Fear is the degenerative maelstrom rooted in the hearts and minds of humanity. Sucking the sanity from your very soul! You can see why horror is so popular? I’m not hear to philosophise or contradict what compels humanity to endure such feats of narcissistic endeavour. Other historians can philosophise what fear is and why we crave it, but I’m more concerned with how games can “maintain” that sense of fear. The installation of fear as well as the total loss of faculties that leads to bouts of decrepit senility, such as wetting yourself and screaming is the most base human instinct. And the emotional fragility associated with it is seemingly what the human condition thrives on. The thrill of the chase, the palpitations that sends the blood coursing through your veins at the very notion that at any moment you could die is exhilarating. With movies your observing interpretive perception of what a character is feeling, simply a distant spectator observing instances from an interpretive perspective. With literature your more involved, yet restricted by your own depicted conception of fear. But with gaming YOU are there. It’s you placed in these perverse locations. But due to the exposure of horror in gaming you’ll inevitably develop an immunity to its persistence. Once the overtures of a game and the suspicion of fear dissipates, what’s left? It’s difficult to emit a sense of ambient hysteria when you’ve inherited the terrifying fixtures of identically veneered dull grey walls and polyester drapes. So how do you retain fear?
“You have no idea how much this guy haunted my nightmares.”
Sure I’ve been scared. I’ve tossed my controller and ran from my room like Shaggy from Scooby-Doo, but so many horror games squander their creative conceits in favour of cheap scares. Many horror situated games possess the innate capability to terrify its user, but with many falling prey to the inured monotony of routine. Jump scares, the otherwise dedicated proxy of video game anxiety expedites the dramatic tension with expository routine and plodding mechanics. The quantifiable mass of hysteria generated by jump scares does provoke a sudden brown tinge to accumulate on your undergarments, which arouses anxiety effectively. Jump scares are an arbitrary implementation and merely an illustration of fear not explanations. It is an effective substitute in inflicting terror, if used efficiently. Yet the juvenility of some proposed scares becomes an irksome plagiarizing of popular troupes. The regularity of jump scares obviates that instantaneous panic that causes a shuddering convulsion of your faculties. And herein lies the problem. That a games predictability results in content treating the audience as if they are stupid. As if the genre in any of its various forms has alluded you? Devs seem to forget that the majority of us have well established prescient for what to expect from the genre. Sure determining specifics that apply to the venerable breadth of horror franchises is like categorising the number of women Tiger Woods has slept with, but the general thematic is fairly stunted in progressive variation.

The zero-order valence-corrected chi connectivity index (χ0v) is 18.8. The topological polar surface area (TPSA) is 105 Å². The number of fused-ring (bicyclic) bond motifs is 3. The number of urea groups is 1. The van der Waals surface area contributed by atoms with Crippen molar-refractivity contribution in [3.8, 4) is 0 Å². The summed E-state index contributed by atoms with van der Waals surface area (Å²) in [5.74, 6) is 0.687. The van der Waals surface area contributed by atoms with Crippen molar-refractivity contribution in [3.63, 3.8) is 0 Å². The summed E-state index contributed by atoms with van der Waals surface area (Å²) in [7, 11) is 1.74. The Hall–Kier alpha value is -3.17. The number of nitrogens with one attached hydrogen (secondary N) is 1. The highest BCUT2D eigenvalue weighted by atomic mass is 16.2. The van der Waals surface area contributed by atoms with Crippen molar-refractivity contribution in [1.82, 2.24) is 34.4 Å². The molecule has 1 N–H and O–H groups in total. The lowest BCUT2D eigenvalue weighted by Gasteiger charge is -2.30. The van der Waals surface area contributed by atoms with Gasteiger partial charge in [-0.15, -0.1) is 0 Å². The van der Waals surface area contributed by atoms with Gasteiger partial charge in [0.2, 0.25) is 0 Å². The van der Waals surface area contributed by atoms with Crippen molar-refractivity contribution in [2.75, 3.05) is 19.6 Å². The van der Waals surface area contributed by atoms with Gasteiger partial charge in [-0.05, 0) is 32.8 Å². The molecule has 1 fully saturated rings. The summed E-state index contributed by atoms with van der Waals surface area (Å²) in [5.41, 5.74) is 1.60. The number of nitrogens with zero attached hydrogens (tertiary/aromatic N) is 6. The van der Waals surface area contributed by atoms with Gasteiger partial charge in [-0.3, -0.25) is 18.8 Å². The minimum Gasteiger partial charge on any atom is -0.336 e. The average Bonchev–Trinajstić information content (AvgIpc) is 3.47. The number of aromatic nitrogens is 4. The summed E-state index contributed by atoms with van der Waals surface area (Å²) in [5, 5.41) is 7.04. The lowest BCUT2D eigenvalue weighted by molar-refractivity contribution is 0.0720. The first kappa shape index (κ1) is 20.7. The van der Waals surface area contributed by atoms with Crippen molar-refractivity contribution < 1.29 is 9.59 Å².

“Lost count just how many times I inadvertently killed these two.”
Okay I’m perhaps getting a little argumentative, but there does seem to be a conscripted inference that we as gamers require a ponderous dalliance of ubiquitous exposition to elaborate on very general plot points, forgetting that the genre itself is suggestive enough. It’s going to scare, or at least attempt to provoke intermittent fear. The simplicity in brevity seems to elude developers who had at one stage created something truly special. Resident Evil for instance established impressively eerie concepts under elaborate circumstances then waste it’s intriguing, if not subtle premise on convoluted stories. Its like sitting behind a cool fan on a hot day, your just wasting all of its intended potential! To add narrative complexity in addition to zombie pandemic mutes the entire cohesiveness of the series, as you waste hours attempting to understand what the hell is going on! It was always laced with ebullient B-movie ascetics, but now it’s a desolate vial regression. Some games forgo subtlety altogether, emphasising the situation with dramatic cacophony of masonic balladry which actually diminishes the impact of the situation, as if it’s trying to stimulate shock by prodding you on the shoulder to remind you that what you’re playing is scary. “Look, look. This is scary guys!” I mean what’s wrong with transience? Allowing your environment and your own anxiety to perpetuate your fear?